The following month, Winnick and his family attended a birthday party with Jason Kaplan, a top Hillcrest board member and now club president. Winnick alleges in the lawsuit that Kaplan, who knew his wife and children were Latino, yelled ¡Cállate! — "shut up" in Spanish — across the table at him.

According to the lawsuit, Winnick was "alarmed, confused, embarrassed by Jason Kaplan's rude interruption" and later confronted him. Kaplan told him, "You want to mess with me," the lawsuit states.

In April, Winnick wrote to Hillcrest's membership director "detailing his concerns about racial discrimination" and interference with his application and said he believed he was being treated differently because of his wife's "Hispanic descent." Besides his interaction with Kaplan, Winnick alleged that previous club President Michael Flesch had blocked his participation in a club sub-committee.

Kaplan, Flesch and Brad Fuller, another member of the Hillcrest board, are named in the lawsuit. Kaplan, a well-known capital fund manager, is accused of making "racist remarks" and committing an unspecified sexual assault, which is not detailed in the lawsuit. Flesch is accused of using his position in the club to get his son membership — despite his son's acknowledged history of drug addiction. And Fuller, a longtime Hollywood producer behind movies such as "The Purge" and "The Texas Chainsaw Massacre," has "built his career on creating pornographic and violent films that glorify murder and reinforce harmful stereotypes," the lawsuit alleges.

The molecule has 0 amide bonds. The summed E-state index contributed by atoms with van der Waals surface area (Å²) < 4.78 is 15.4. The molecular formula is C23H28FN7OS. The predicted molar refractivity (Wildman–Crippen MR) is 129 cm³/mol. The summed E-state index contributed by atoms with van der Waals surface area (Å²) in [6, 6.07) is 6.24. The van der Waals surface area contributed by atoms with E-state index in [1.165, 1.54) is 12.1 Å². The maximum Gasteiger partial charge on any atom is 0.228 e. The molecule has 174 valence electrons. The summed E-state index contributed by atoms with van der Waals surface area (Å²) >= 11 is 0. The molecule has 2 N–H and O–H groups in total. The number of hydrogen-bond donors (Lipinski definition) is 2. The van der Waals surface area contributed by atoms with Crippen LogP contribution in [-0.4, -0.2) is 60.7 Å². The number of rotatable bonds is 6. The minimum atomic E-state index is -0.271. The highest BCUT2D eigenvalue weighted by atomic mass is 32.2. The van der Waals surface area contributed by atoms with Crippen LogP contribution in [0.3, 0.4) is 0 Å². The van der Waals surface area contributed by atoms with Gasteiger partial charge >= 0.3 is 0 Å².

Read more: Patt Morrison: The naked truth about L.A.'s swanky private clubs

Winnick says that instead of investigating his concerns, the club informed him on May 1 he had not satisfied the requirement for membership and terminated his application.

At a hearing at Hillcrest to discuss his membership, Winnick said that Trujillo, who is Latino and his brother's law partner, was denied entry to the club despite the presence of six other current or former attorneys.

Flesch insisted during the hearing that Hillcrest has many members of Latino descent, according to the lawsuit.

Winnick, however, argues in the lawsuit that Hillcrest is overwhelmingly white, pays an embarrassing low property tax — only about a quarter of a million dollars on property that otherwise would be taxed at around $70 million annually — and has no desire or incentive to change.

"Hillcrest is a racial aristocracy, subsidized by the city," the lawsuit alleges.

Read more: The Other Side of the Country Club Scene

The suit includes social scientist Malcolm Gladwell's analysis that L.A.'s country club golf courses have used special carve-outs that have allowed them to avoid millions of dollars in property taxes and haven't been reassessed in decades because, despite changing membership, the clubs claim to have not changed ownership.

Winnick alleges the only minorities at most country clubs are the predominately Latino staff. The lawsuit also notes that Hillcrest did not admit women until 1987, the year Los Angeles adopted a new law addressing discrimination by private clubs with more than 400 members that receive money from nonmembers.

"There is a group of people who run Hillcrest as their personal fiefdom, violating the basic principles of fairness and equity," Alex Winnick said in a statement to The Times about the lawsuit. "Change is overdue."

Freedman told The Times the three Hillcrest members named in Winnick's suit will pursue their own legal action. "Make no mistake," Freedman said, "Brad Fuller, Jason Kaplan and Michael Flesch will file a lawsuit for malicious prosecution."

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This story originally appeared in Los Angeles Times.